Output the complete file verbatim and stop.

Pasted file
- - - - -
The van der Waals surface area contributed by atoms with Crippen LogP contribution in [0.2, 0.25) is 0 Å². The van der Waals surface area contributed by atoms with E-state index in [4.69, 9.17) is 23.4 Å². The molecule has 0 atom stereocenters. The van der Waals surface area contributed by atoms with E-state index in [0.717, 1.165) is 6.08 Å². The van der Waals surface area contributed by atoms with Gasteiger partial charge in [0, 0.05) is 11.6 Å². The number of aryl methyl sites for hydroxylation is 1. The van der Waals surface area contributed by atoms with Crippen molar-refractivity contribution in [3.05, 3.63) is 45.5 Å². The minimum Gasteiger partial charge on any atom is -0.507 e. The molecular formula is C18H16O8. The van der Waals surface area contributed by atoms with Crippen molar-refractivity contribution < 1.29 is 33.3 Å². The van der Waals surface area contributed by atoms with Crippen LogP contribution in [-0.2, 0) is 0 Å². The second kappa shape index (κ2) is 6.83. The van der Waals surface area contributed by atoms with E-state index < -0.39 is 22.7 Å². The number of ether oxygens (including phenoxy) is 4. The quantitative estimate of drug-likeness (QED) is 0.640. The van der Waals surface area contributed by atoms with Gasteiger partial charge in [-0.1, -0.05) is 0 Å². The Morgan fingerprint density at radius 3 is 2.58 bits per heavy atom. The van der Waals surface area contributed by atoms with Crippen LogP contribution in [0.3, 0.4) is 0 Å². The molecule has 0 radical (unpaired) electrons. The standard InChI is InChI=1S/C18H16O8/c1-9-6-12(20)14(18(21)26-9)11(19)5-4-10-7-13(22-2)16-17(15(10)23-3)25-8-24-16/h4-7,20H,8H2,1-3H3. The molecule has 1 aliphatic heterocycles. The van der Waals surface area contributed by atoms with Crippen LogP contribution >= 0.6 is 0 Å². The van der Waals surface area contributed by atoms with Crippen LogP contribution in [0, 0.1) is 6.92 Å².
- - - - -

The van der Waals surface area contributed by atoms with Crippen LogP contribution in [0.2, 0.25) is 0 Å². The van der Waals surface area contributed by atoms with E-state index in [4.69, 9.17) is 23.4 Å². The molecule has 0 atom stereocenters. The van der Waals surface area contributed by atoms with E-state index in [0.717, 1.165) is 6.08 Å². The van der Waals surface area contributed by atoms with Gasteiger partial charge in [0, 0.05) is 11.6 Å². The number of aryl methyl sites for hydroxylation is 1. The van der Waals surface area contributed by atoms with Crippen molar-refractivity contribution in [3.05, 3.63) is 45.5 Å². The minimum Gasteiger partial charge on any atom is -0.507 e. The molecular formula is C18H16O8. The van der Waals surface area contributed by atoms with Crippen molar-refractivity contribution < 1.29 is 33.3 Å². The van der Waals surface area contributed by atoms with Crippen LogP contribution in [-0.2, 0) is 0 Å². The second kappa shape index (κ2) is 6.83. The van der Waals surface area contributed by atoms with E-state index < -0.39 is 22.7 Å². The number of ether oxygens (including phenoxy) is 4. The quantitative estimate of drug-likeness (QED) is 0.640. The van der Waals surface area contributed by atoms with Gasteiger partial charge in [-0.1, -0.05) is 0 Å². The Morgan fingerprint density at radius 3 is 2.58 bits per heavy atom. The van der Waals surface area contributed by atoms with Crippen LogP contribution in [0.3, 0.4) is 0 Å². The molecule has 0 radical (unpaired) electrons. The standard InChI is InChI=1S/C18H16O8/c1-9-6-12(20)14(18(21)26-9)11(19)5-4-10-7-13(22-2)16-17(15(10)23-3)25-8-24-16/h4-7,20H,8H2,1-3H3. The molecule has 1 aliphatic heterocycles. The van der Waals surface area contributed by atoms with Crippen LogP contribution >= 0.6 is 0 Å². The van der Waals surface area contributed by atoms with Crippen LogP contribution in [0, 0.1) is 6.92 Å².